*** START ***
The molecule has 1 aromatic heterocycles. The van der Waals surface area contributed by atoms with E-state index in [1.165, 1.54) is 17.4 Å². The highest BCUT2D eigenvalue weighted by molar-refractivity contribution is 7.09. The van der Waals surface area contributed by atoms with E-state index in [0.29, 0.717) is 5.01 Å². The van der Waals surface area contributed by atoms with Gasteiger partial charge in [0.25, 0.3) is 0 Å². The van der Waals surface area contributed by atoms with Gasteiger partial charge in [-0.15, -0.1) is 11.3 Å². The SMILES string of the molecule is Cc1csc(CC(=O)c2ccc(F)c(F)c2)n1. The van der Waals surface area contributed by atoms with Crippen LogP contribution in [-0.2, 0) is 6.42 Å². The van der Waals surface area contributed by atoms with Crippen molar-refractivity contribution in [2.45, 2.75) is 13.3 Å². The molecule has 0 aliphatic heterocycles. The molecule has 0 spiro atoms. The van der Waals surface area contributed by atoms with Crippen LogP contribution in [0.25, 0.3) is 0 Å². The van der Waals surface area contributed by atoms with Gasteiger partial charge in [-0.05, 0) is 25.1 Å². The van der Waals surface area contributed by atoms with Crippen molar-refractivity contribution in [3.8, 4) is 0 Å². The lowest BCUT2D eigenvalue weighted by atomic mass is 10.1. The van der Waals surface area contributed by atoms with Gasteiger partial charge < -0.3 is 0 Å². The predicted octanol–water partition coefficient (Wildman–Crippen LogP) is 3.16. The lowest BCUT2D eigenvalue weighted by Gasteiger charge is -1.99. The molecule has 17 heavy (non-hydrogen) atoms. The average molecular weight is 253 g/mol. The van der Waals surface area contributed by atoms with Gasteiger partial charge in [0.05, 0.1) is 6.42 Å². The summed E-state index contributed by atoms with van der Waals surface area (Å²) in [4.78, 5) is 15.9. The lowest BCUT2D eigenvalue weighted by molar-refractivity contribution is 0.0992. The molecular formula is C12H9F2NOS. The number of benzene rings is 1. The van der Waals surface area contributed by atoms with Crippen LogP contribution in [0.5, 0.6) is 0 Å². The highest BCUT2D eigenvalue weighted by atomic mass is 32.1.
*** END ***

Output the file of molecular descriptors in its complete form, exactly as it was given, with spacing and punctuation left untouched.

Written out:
The molecule has 1 aromatic heterocycles. The van der Waals surface area contributed by atoms with E-state index in [1.165, 1.54) is 17.4 Å². The highest BCUT2D eigenvalue weighted by molar-refractivity contribution is 7.09. The van der Waals surface area contributed by atoms with E-state index in [0.29, 0.717) is 5.01 Å². The van der Waals surface area contributed by atoms with Gasteiger partial charge in [0.25, 0.3) is 0 Å². The van der Waals surface area contributed by atoms with Gasteiger partial charge in [-0.15, -0.1) is 11.3 Å². The SMILES string of the molecule is Cc1csc(CC(=O)c2ccc(F)c(F)c2)n1. The van der Waals surface area contributed by atoms with Crippen LogP contribution in [-0.2, 0) is 6.42 Å². The van der Waals surface area contributed by atoms with Crippen molar-refractivity contribution in [2.45, 2.75) is 13.3 Å². The molecule has 0 aliphatic heterocycles. The molecule has 0 spiro atoms. The van der Waals surface area contributed by atoms with Crippen LogP contribution in [0.25, 0.3) is 0 Å². The van der Waals surface area contributed by atoms with Gasteiger partial charge in [-0.05, 0) is 25.1 Å². The van der Waals surface area contributed by atoms with Crippen molar-refractivity contribution in [3.8, 4) is 0 Å². The lowest BCUT2D eigenvalue weighted by atomic mass is 10.1. The van der Waals surface area contributed by atoms with Gasteiger partial charge < -0.3 is 0 Å². The predicted octanol–water partition coefficient (Wildman–Crippen LogP) is 3.16. The lowest BCUT2D eigenvalue weighted by Gasteiger charge is -1.99. The molecule has 17 heavy (non-hydrogen) atoms. The average molecular weight is 253 g/mol. The van der Waals surface area contributed by atoms with Gasteiger partial charge in [0.05, 0.1) is 6.42 Å². The summed E-state index contributed by atoms with van der Waals surface area (Å²) in [4.78, 5) is 15.9. The lowest BCUT2D eigenvalue weighted by molar-refractivity contribution is 0.0992. The molecular formula is C12H9F2NOS. The number of benzene rings is 1. The van der Waals surface area contributed by atoms with Crippen LogP contribution in [0.5, 0.6) is 0 Å². The highest BCUT2D eigenvalue weighted by atomic mass is 32.1.